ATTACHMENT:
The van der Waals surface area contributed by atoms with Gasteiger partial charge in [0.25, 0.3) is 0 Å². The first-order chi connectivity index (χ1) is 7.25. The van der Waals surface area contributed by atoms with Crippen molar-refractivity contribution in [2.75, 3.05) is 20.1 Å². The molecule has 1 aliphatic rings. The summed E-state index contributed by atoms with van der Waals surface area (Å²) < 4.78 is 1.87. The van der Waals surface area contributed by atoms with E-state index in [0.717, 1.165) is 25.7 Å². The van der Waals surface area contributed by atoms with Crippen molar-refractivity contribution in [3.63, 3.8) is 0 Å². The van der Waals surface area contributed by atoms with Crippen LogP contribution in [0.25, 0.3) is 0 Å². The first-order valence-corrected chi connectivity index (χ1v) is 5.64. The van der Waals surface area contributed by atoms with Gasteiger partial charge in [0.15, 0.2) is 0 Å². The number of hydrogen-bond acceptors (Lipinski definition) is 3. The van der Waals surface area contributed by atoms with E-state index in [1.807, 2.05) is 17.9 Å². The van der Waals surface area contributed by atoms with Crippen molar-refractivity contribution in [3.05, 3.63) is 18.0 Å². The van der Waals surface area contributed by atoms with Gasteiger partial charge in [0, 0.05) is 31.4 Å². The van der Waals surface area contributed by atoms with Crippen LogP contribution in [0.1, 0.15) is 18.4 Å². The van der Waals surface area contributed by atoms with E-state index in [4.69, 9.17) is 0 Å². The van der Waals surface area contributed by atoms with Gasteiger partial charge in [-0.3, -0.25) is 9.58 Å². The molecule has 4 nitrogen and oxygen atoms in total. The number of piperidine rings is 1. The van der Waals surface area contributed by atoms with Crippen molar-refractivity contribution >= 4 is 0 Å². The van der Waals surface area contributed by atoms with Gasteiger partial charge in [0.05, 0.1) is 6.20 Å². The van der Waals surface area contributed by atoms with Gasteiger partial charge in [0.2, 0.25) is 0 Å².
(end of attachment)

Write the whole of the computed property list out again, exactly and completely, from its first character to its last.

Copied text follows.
The van der Waals surface area contributed by atoms with Gasteiger partial charge in [0.25, 0.3) is 0 Å². The first-order chi connectivity index (χ1) is 7.25. The van der Waals surface area contributed by atoms with Crippen molar-refractivity contribution in [2.75, 3.05) is 20.1 Å². The molecule has 1 aliphatic rings. The summed E-state index contributed by atoms with van der Waals surface area (Å²) < 4.78 is 1.87. The van der Waals surface area contributed by atoms with E-state index in [0.717, 1.165) is 25.7 Å². The van der Waals surface area contributed by atoms with Crippen molar-refractivity contribution in [3.63, 3.8) is 0 Å². The van der Waals surface area contributed by atoms with Crippen LogP contribution in [0.25, 0.3) is 0 Å². The first-order valence-corrected chi connectivity index (χ1v) is 5.64. The van der Waals surface area contributed by atoms with Gasteiger partial charge in [0.15, 0.2) is 0 Å². The number of hydrogen-bond acceptors (Lipinski definition) is 3. The van der Waals surface area contributed by atoms with E-state index in [1.807, 2.05) is 17.9 Å². The van der Waals surface area contributed by atoms with Crippen molar-refractivity contribution in [3.05, 3.63) is 18.0 Å². The van der Waals surface area contributed by atoms with Gasteiger partial charge in [0, 0.05) is 31.4 Å². The van der Waals surface area contributed by atoms with Crippen LogP contribution in [0.1, 0.15) is 18.4 Å². The van der Waals surface area contributed by atoms with E-state index in [4.69, 9.17) is 0 Å². The van der Waals surface area contributed by atoms with Gasteiger partial charge in [-0.3, -0.25) is 9.58 Å². The molecule has 4 nitrogen and oxygen atoms in total. The number of piperidine rings is 1. The van der Waals surface area contributed by atoms with Crippen molar-refractivity contribution >= 4 is 0 Å². The van der Waals surface area contributed by atoms with Gasteiger partial charge in [0.05, 0.1) is 6.20 Å². The van der Waals surface area contributed by atoms with Gasteiger partial charge in [0.2, 0.25) is 0 Å².